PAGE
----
Amid Tesla autopilot probe, 47% people say self-driving cars less safe: Survey
While EV giant Tesla is being probed by the US National Highway Traffic Safety and Administration agency (NHTSA) for its autopilot-system-related crashes, there have been concerns about safety of autonomous vehicles. A new survey conducted by Morning Consult in the US last month revealed that 47% adults believe self-driving vehicles are less safe than normal human-driven ones.
Seventeen per cent adults believe that autonomous vehicles are as safe as regular cars, up from 8 per cent who said the same in 2018. While 22 per cent say that self-driving vehicles are more safe than human-driven vehicles, the share of people who believe this has dropped from 27 percent in 2018 who said the same.
However, despite the recent series of setbacks for autonomous vehicles post reports of Tesla crashes, public interest in self-driving cars has increased slightly since 2018. When asked if they would ride in an autonomous vehicle, 23 per cent of adults replied in affirmative, up from 19 per cent in 2018. About 34 per cent said they would not travel in a self-driving car, down from 38 per cent in 2018.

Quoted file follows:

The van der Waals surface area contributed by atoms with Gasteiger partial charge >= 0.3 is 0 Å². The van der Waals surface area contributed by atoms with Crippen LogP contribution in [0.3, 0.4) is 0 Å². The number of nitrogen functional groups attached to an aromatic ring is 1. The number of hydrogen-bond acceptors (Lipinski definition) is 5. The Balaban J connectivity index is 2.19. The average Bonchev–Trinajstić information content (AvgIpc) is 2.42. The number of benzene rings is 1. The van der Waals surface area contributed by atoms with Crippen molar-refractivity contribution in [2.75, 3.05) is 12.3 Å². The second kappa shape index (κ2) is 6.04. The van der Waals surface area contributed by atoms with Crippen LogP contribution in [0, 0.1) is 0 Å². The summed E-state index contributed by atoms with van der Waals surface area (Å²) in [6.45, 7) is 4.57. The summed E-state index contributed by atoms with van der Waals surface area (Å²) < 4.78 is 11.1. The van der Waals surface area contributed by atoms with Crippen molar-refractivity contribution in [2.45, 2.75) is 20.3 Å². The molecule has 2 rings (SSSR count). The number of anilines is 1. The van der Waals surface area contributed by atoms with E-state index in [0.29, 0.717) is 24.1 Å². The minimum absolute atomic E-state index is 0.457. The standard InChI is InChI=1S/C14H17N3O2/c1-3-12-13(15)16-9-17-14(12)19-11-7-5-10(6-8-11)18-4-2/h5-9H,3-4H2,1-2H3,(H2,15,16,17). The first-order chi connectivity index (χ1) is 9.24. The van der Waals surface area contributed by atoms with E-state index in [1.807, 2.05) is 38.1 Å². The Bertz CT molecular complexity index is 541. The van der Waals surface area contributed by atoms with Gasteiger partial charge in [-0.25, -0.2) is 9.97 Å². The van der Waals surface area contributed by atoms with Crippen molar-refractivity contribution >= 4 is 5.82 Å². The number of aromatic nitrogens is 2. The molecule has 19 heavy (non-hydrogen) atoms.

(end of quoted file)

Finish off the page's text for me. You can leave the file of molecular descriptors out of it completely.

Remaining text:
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While the Tesla crashes involving autopilot system have gained major attention from safety agencies and regulators, the survey reveals that the news has failed to reach majority of general public. The poll states that only one in ten US citizens had heard ‘a lot’ about the Tesla autopilot crashes and the investigation opened in its aftermath.
Only 11 per cent of the respondents had heard ‘a lot’ about the crashes while only 9 per cent had heard ‘a lot’ out the federal investigation. About 38 per cent had some information about the crashes while only 36% about the probe. Share of people who had heard nothing at all about the crashes was about 28 per cent while 30 per cent had heard nothing about the federal probe relating to Tesla autopilot crashes.